- Mono version 2.6.7 is included, moving from a mix of both 1.0 and 2.0 versions of the class library to a 2.0-only release
MonoDevelop 2.4 with integrated debugging is fully supported.
The Linux version in Squeeze is 2.6.32; the udev in Squeeze will complain [and/or explode?] on anything older than [2.6.28?] Admin-visible changes from Lenny's 2.6.26 include:
- "deb-pkg" build target support
even IDE (PATA) hard drives now register as /dev/sdX (use filesystem labels! See Part-UUID)
- filesystems: ext4; defaults for ext3 changing to data=writeback, relatime
- ipv6: current status?
- Kernel Mode Setting (KMS) support (dependent on graphics hardware)
Meanwhile the kfreebsd-* releases may be only a "technology preview", but their availability in Squeeze makes Debian slightly more than just a GNU/Linux distribution...
- Graphical installer
- Selection in boot menu of alternative desktop environments
Optimized packages of Atlas removed from the archive. For the rationale and the solution to build optimized packages, see the related README.Debian
- Many multimedia new features, including a redesign of the sound stack thanks to the huge work of the multimedia team
- Many more codecs for video playing
- Loads of new/improved sound tools: Debian becomes a platform of choice for MIDI and sound composition, all tools finally working together (Jackd, Rosegarden, Hydrogen, many virtual synths, etc.)
No longer supported in Squeeze
autofs: The autofs package does not perform correctly in conjunction with the new dependency-based boot (576143). Unfortunately, it has been abandoned, and will not be fixed. You must manually migrate to autofs5, which involves creating a new /etc/auto.master with different syntax. The upgrade from Lenny will not do this for you.
DHCP: The DHCP client package changed from dhcp3-client to isc-dhcp-client, and the directory containing the configuration files has changed from /etc/dhcp3/ to /etc/dhcp/. If you have any custom hook commands (e.g. for updating a dynamic DNS service) under /etc/dhcp3/ be sure to copy them to /etc/dhcp/.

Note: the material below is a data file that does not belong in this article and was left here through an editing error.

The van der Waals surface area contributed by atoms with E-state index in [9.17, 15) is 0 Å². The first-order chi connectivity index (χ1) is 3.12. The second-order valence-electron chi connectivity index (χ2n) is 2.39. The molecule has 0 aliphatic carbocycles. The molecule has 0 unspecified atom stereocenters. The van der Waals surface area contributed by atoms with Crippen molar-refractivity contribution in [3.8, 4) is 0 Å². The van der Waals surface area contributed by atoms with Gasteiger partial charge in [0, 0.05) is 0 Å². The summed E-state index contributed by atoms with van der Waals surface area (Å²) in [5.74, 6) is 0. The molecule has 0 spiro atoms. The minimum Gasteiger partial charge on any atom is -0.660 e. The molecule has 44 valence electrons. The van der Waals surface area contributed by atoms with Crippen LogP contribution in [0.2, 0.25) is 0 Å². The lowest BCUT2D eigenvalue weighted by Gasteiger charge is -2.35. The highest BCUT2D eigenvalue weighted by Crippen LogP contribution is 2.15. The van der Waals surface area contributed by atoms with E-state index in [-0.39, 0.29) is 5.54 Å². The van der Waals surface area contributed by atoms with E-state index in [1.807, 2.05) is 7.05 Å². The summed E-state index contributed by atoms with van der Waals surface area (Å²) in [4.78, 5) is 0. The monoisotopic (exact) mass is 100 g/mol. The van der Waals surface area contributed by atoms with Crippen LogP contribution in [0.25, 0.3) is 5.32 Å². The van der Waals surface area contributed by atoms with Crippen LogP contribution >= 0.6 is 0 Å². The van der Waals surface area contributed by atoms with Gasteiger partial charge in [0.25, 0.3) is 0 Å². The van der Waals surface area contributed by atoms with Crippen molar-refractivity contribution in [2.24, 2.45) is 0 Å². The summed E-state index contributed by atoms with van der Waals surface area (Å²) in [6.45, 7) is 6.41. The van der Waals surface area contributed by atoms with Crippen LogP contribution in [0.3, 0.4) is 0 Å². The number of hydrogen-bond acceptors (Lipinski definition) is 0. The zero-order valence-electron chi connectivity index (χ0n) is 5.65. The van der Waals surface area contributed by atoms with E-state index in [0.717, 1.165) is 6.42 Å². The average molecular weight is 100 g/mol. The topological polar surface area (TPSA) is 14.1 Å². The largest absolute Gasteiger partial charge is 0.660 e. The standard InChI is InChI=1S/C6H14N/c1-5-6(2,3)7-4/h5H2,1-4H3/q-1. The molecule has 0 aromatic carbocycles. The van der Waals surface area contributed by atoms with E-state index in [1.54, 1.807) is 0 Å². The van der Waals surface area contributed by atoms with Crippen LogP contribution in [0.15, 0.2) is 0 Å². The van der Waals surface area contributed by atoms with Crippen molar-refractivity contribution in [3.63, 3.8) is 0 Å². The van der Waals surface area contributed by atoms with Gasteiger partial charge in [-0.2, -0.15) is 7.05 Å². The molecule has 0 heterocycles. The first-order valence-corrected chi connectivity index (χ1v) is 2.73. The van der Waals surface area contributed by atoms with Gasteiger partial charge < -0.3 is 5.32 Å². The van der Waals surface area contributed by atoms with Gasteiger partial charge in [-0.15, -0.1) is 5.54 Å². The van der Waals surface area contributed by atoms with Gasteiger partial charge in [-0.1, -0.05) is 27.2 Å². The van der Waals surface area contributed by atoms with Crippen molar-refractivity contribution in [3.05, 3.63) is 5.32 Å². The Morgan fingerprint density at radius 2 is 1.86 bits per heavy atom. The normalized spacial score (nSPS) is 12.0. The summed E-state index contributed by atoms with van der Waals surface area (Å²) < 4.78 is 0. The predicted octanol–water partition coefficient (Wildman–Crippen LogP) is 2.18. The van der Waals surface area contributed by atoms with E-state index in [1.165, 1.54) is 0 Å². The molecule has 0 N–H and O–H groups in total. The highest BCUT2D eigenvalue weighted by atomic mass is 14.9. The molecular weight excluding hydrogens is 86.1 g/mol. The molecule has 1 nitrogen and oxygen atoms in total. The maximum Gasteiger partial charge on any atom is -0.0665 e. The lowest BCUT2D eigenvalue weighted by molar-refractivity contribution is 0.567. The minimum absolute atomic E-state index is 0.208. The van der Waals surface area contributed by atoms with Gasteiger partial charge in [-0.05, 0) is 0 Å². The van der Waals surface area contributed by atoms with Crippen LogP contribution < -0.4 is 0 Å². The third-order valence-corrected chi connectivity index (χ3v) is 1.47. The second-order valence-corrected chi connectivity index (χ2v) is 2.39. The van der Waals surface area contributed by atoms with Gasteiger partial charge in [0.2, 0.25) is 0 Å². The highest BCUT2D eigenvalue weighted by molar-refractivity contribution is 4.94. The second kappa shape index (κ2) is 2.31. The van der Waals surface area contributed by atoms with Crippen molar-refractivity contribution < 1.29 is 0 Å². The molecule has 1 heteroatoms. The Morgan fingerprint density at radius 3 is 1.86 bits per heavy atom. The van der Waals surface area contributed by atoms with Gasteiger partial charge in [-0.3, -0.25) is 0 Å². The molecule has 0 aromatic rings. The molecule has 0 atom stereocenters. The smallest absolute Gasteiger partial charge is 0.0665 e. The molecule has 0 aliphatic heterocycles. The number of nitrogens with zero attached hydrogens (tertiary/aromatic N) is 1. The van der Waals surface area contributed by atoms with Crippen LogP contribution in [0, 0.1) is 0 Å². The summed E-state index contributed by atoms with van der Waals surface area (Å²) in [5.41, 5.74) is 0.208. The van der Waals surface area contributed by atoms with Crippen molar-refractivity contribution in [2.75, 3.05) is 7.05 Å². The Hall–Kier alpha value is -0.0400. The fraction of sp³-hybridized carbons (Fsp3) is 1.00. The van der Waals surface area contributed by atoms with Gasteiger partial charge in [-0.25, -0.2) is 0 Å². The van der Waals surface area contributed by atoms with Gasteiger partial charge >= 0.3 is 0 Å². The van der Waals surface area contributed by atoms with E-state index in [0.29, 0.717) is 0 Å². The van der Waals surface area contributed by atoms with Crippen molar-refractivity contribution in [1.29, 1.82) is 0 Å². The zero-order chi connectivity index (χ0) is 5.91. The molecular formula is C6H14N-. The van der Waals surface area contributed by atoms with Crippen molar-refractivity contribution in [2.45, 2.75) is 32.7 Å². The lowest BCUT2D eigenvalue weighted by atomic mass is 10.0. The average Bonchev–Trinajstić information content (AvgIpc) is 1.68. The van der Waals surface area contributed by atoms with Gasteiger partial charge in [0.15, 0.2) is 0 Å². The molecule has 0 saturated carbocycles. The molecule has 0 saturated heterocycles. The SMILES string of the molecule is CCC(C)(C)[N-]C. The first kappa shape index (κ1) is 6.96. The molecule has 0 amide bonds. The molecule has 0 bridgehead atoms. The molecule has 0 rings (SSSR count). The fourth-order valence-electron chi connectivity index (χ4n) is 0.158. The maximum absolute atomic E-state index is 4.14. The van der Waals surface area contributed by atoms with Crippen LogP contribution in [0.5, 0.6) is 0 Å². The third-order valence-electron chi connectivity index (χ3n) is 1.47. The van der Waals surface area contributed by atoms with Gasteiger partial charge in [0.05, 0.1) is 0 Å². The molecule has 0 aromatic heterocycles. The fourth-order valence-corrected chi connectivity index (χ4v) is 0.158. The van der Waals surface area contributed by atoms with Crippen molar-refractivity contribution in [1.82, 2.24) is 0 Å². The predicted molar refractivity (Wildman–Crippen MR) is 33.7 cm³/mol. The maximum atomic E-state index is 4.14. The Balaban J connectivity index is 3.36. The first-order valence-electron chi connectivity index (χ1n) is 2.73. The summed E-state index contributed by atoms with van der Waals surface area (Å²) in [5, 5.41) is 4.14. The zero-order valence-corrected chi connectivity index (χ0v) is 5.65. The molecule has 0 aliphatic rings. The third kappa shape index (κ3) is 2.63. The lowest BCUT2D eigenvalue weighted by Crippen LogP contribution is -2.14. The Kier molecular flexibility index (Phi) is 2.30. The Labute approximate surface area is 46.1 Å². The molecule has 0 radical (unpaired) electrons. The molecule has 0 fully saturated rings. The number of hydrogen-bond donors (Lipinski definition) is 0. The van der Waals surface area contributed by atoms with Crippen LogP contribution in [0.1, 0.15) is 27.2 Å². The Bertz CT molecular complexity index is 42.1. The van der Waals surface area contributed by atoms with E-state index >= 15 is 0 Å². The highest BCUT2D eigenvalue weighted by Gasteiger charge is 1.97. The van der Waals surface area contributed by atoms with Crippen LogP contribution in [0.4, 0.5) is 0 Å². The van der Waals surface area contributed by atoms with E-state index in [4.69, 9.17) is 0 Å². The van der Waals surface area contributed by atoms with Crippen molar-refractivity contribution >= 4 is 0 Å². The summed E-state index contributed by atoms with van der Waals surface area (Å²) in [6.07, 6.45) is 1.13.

Disks: Large disks (over 2 TB) may not work properly using the default Squeeze kernel (625738). Workarounds include manually booting the Lenny kernel, or finding a non-Debian kernel that does not have this bug.
NFS client: By default, NFS mounts will attempt NFSv4, which may hang for a few minutes (before finally failing) when talking to some NFS servers that do not support v4. You may need to explicitly use the mountvers=3 option on NFS mount commands, or in files such as /etc/fstab or /etc/auto.master (if you use autofs).
NFS server: Failure to run exportfs -a at the correct time during boot (598493). You may need to edit /etc/network/interfaces and change allow-hotplug to auto as a workaround unless/until a fix for this bug is uploaded into Squeeze. Another workaround is manually logging in and running exportfs -a after boot has finished.
Debian Pure Blends
The Debian subsets targeting at specific user groups which were formerly known as Custom Debian Distributions are now called Debian Pure Blends (in short Blends). New Blends featuring metapackages in Squeeze are
There is an overview about currently existing Blends available here.